Georges Seurat (Matt Clemens, left) works on his new painting while neglecting his girlfriend, Dot (Laura Griffith), in Sunday in the Park With George (photo courtesy of Megan Leigh)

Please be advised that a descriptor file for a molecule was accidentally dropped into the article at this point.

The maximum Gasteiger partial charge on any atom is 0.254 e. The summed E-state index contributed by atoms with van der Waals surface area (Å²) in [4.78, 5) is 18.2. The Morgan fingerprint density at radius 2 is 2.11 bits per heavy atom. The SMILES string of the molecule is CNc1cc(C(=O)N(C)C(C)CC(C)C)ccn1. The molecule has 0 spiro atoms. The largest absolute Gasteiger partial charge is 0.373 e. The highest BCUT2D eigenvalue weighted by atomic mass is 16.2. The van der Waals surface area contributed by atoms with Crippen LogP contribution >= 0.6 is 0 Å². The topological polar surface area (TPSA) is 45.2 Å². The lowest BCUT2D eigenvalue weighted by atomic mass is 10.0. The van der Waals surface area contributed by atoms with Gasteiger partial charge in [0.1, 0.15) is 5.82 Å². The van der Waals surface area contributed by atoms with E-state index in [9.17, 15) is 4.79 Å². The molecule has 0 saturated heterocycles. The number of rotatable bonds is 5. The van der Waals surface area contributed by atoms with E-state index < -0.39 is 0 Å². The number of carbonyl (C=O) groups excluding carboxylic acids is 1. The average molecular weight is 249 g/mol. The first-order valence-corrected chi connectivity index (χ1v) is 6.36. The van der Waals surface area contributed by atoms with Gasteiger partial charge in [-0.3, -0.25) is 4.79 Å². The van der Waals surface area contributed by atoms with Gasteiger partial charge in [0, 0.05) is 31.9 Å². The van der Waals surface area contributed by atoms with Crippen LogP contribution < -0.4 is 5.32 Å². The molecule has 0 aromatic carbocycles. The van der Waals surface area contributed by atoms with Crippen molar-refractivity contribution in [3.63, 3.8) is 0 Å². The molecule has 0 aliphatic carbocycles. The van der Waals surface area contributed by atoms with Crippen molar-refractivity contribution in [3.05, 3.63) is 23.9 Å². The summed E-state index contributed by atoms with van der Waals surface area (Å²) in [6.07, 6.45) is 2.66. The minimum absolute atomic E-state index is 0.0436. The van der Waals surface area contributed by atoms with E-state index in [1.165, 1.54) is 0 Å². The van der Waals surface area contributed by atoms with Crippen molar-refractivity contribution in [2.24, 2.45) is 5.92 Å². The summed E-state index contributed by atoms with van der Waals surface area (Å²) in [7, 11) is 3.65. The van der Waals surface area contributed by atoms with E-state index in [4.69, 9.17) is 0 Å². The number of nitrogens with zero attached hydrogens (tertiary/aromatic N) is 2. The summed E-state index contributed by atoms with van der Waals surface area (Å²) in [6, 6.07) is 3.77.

Despite all the awards it’s won, Sunday in the Park With George received both praise and brickbats when it opened on Broadway in 1984. One complaint was that the second act was an inferior and unnecessary addition to its predecessor. After seeing the Stephen Sondheim work for the second time, I’ve come to the opposite conclusion: I find the musical a satisfying experience precisely because Act 2 completes the emotional and artistic journey that began with the sometimes cold and unfocused Act 1. “The art of making art,” as Sondheim declares in one of the show’s best-known songs, “is putting it together.” With a book by James Lapine, who directed the Broadway premiere, the musical is a fictionalized account of French painter Georges Seurat’s creation of A Sunday Afternoon on the Island of La Grande Jatte in 1884. In Act 1, Georges (Matt Clemens) is so intent on finishing his pointillistic masterpiece that he neglects his lover and model, Dot (Laura Griffith). Around them, various characters observe Georges and are sometimes observed by him as he sketches figures he plans to incorporate into the painting. Some have personal connections to him, such as his mother (Linda Dorff) and mentor/artist Jules (Christopher Moore Griffin), while others are more or less strangers. In general, Act 1 is most interesting when it focuses on Georges and the people closest to him. It ends with the completion of his painting, a triumph purchased at great emotional cost. Act 2 fast-forwards to late-20th-century America and focuses on Dot’s elderly daughter, Marie (Griffith), and on Marie’s grandson, George (Clemens). Though he’s an avant-garde artist who’s based his latest work on Seurat’s famous painting, George refuses to believe the evidence that the French master was his great-grandfather. The musical’s sketchy plot means that, like the painting that inspired it, Sunday in the Park With George requires viewers to stand back and connect the dots. It’s a task that can be difficult or easy, depending on how well the production transmits the work’s emotional resonance. Short North Stage’s production, sensitively directed by Sarna Lapine (James Lapine’s niece), transmits it extremely well. Clemens and Griffith have the acting and vocal chops it takes to carry off the lead roles, but every cast member performs at the same high level. Local theater veteran Dorff is particularly delightful as Seurat’s fearful mother. Also first-rate is the visual-design team, which is especially important in this painting-inspired musical. Mikiko Suzuki MacAdams (set), Michael Boll (lighting) and Terese Wadden (costumes) create stage pictures as beautiful as Seurat’s original creation. The aural “pictures” are just as lovely, thanks to musical director Nils-Petter Ankarblom and the fine singers and musicians. Though melodies are not Sondheim’s strong point, the show makes the most of the few memorable songs, including the heartbreaking Children and Art (sung by Griffith) and the aforementioned Putting It Together (sung by Clemens). As a bonus, the sound is better than it’s ever been in a Short North main-stage production, with every word coming through clearly. Like the painting on which the musical is based, Short North Stage’s latest production is nothing less than a masterpiece. Short North Stage will present Sunday in the Park With George through Oct. 27 at the Garden Theater, 1187 N. High St. Show times are 8 p.m. Thursday-Saturday (no show Oct. 19) and 3 p.m. Sunday. Running time: 2 hours, 50 minutes (including intermission). Tickets are $25-$40. 614-725-4042 or